The terms of the debate aren’t scientific, that is.  And they surely aren’t about morals, no matter what some self-important researchers claim.   The debate is about who will be able to control scientific research and who will benefit from the consequences (including, presumably, vaccines or other marketable preventive agents).  

Don’t be misled by assertions that the debate over GOF research is about public health, or ethics.  It’s about the usual:  political power and profit making.

Against Universal Flu Immunization

In a strong piece at CNN online yesterday, Jen Christensen points out that no European countries expect the entire population to be immunized against flu — unlike the US, where everyone over the age of 6 months is urged to get flu vaccine every year.

Why does CDC recommend (based on advice by the Advisory Committee on Immunization Practices in 2010) that all Americans — from infancy on up — get immunized against flu?

A few possibilities:

1.  Public health benefit?

No.  Over the past twenty years, flu-vaccine coverage — the proportion of the population that is immunized — has been going up progressively.  But flu hospitalization and mortality rates have been basically constant.  If mass immunization had any public health value, those rates should go down as coverage goes up

(A technical note: this means that coverage remains below the threshold needed to reduce influenza transmission population-wide, i.e., it isn’t high enough for herd immunity.  But that’s the point.  In order to be of public health benefit, flu vaccine would have to be accepted by almost everybody, every year.  And even that might not be enough:  For a nice explanation of why the efficacy of flu vaccine is limited, see Vincent Racaniello’s blog post.)

2.  Exceptional efficacy of the vaccine?

No.  Based on an observational study of acute respiratory illness patients published this month, the effectiveness of this year’s flu vaccine is 55% against illness caused by influenza type A (which accounts for about 80% of flu cases).  Effectiveness is 70% against type B.  Overall, the chances of being protected against symptomatic flu are less than two out of three.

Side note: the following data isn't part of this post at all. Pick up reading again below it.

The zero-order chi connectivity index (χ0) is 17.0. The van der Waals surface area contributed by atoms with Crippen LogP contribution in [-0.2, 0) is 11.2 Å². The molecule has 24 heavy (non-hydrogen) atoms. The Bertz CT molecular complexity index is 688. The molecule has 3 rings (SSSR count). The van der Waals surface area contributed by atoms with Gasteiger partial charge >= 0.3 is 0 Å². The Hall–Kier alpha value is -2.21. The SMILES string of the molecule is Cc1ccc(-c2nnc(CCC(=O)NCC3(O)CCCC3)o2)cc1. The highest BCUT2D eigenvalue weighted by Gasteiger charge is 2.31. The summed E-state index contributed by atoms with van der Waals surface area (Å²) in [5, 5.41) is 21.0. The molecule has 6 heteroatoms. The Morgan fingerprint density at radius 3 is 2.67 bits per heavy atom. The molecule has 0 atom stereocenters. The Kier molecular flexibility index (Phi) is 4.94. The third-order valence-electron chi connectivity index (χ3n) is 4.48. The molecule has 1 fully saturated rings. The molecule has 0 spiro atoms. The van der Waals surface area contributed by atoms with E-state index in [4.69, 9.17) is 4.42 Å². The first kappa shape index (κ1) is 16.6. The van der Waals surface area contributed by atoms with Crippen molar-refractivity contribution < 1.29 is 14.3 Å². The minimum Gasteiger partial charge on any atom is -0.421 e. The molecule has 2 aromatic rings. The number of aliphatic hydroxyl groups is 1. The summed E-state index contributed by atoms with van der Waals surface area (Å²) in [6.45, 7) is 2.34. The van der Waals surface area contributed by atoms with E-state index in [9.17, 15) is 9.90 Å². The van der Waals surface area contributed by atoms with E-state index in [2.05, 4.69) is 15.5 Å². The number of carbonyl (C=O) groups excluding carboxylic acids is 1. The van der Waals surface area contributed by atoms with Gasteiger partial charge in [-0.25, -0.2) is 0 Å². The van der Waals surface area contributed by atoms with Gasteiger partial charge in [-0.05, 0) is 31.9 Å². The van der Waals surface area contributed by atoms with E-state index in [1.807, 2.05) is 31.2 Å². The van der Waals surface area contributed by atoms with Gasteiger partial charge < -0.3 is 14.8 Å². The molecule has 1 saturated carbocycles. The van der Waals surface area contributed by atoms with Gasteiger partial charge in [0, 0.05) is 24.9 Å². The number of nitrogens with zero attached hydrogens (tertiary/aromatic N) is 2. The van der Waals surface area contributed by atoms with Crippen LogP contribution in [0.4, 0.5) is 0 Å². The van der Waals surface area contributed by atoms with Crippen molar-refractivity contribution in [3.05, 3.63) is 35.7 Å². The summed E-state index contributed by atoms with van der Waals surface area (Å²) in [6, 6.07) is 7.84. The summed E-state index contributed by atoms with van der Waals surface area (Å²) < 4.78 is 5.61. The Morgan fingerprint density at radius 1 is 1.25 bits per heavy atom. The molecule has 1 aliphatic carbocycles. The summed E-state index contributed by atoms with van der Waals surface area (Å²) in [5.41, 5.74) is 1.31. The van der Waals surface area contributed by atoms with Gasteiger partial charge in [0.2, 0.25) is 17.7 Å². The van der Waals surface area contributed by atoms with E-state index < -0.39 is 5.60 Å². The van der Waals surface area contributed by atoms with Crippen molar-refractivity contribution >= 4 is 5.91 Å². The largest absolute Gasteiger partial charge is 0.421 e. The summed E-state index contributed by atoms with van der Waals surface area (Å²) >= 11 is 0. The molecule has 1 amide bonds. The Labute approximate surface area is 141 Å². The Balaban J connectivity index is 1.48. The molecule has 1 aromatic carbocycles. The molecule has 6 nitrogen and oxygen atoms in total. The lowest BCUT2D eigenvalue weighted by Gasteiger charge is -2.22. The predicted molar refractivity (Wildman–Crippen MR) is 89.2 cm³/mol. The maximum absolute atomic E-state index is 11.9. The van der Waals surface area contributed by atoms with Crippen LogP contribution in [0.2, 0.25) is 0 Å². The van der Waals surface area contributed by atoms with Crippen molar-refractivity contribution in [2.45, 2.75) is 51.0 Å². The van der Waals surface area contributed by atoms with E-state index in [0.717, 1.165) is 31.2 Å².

Jefferson and colleagues found that the overall efficacy of  flu vaccines at reducing influenza A or B infection in children aged 2-16 is only about 65%, and that inactivated vaccines (i.e., the usual injection) had little impact on serious illness or hospitalization from flu-like conditions in this age group.

As with this month’s observational study, Jefferson et al.’s meta-analysis of multiple studies on flu immunization found that the inactivated vaccine had about 73% efficacy at preventing infection in healthy adults — but that efficacy can be as low as about 50% in years when the vaccine isn’t well-matched to the season’s circulating viruses.

Importantly, the Jefferson studies found that effectiveness of immunization — the prevention of serious illness or hospitalization from influenza-like illness — is very low.

There’s no sound public health rationale for encouraging everyone to be immunized against flu every year.

People who are likely to develop serious complications if they are infected can benefit from immunization.  But for most of us, immunization only reduces (by two-thirds) the already rather small chance of infection with influenza.  And it doesn’t protect us much from serious respiratory illness during flu season.

I commented in 2011 on public officials striving to help pharmaceutical companies profit from flu fears. And that’s what we’re seeing again this season — with exaggerated warnings and declarations of flu emergencies. Even though the latest national summary from CDC shows that less than 30% of all influenza-like illness is actually caused by flu this season — and that’s likely an overestimate, since it’s based on testing of more severe cases of acute respiratory illness.  And the surveillance data suggest that the season’s flu outbreak might already be past its peak.